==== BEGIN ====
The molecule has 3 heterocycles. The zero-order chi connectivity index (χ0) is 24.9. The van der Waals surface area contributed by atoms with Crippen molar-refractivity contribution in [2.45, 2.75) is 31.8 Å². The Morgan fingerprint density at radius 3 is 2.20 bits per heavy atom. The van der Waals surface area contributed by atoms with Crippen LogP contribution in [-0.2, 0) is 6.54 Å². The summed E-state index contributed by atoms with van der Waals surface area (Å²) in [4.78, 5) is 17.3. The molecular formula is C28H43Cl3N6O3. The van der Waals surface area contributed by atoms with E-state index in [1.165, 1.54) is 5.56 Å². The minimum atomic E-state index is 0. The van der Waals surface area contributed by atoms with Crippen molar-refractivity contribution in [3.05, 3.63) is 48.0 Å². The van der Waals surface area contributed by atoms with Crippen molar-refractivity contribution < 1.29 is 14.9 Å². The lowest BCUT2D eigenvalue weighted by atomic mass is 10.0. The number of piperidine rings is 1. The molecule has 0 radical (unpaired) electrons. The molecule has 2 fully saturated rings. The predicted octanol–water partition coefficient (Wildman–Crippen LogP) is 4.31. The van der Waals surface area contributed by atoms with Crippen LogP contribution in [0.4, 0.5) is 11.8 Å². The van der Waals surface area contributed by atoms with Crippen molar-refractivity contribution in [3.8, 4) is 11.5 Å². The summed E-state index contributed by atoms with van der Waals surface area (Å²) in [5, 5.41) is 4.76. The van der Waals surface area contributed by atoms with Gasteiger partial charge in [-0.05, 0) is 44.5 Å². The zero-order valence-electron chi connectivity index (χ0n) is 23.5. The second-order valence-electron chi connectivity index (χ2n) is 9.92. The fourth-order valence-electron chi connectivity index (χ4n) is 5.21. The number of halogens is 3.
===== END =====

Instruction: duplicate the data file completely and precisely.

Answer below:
The molecule has 3 heterocycles. The zero-order chi connectivity index (χ0) is 24.9. The van der Waals surface area contributed by atoms with Crippen molar-refractivity contribution in [2.45, 2.75) is 31.8 Å². The Morgan fingerprint density at radius 3 is 2.20 bits per heavy atom. The van der Waals surface area contributed by atoms with Crippen LogP contribution in [-0.2, 0) is 6.54 Å². The summed E-state index contributed by atoms with van der Waals surface area (Å²) in [4.78, 5) is 17.3. The molecular formula is C28H43Cl3N6O3. The van der Waals surface area contributed by atoms with E-state index in [1.165, 1.54) is 5.56 Å². The minimum atomic E-state index is 0. The van der Waals surface area contributed by atoms with Crippen molar-refractivity contribution in [3.05, 3.63) is 48.0 Å². The van der Waals surface area contributed by atoms with Crippen molar-refractivity contribution < 1.29 is 14.9 Å². The lowest BCUT2D eigenvalue weighted by atomic mass is 10.0. The number of piperidine rings is 1. The molecule has 0 radical (unpaired) electrons. The molecule has 2 fully saturated rings. The predicted octanol–water partition coefficient (Wildman–Crippen LogP) is 4.31. The van der Waals surface area contributed by atoms with Crippen LogP contribution in [0.4, 0.5) is 11.8 Å². The van der Waals surface area contributed by atoms with Crippen molar-refractivity contribution in [3.8, 4) is 11.5 Å². The summed E-state index contributed by atoms with van der Waals surface area (Å²) in [5, 5.41) is 4.76. The van der Waals surface area contributed by atoms with Gasteiger partial charge in [-0.05, 0) is 44.5 Å². The zero-order valence-electron chi connectivity index (χ0n) is 23.5. The second-order valence-electron chi connectivity index (χ2n) is 9.92. The fourth-order valence-electron chi connectivity index (χ4n) is 5.21. The number of halogens is 3.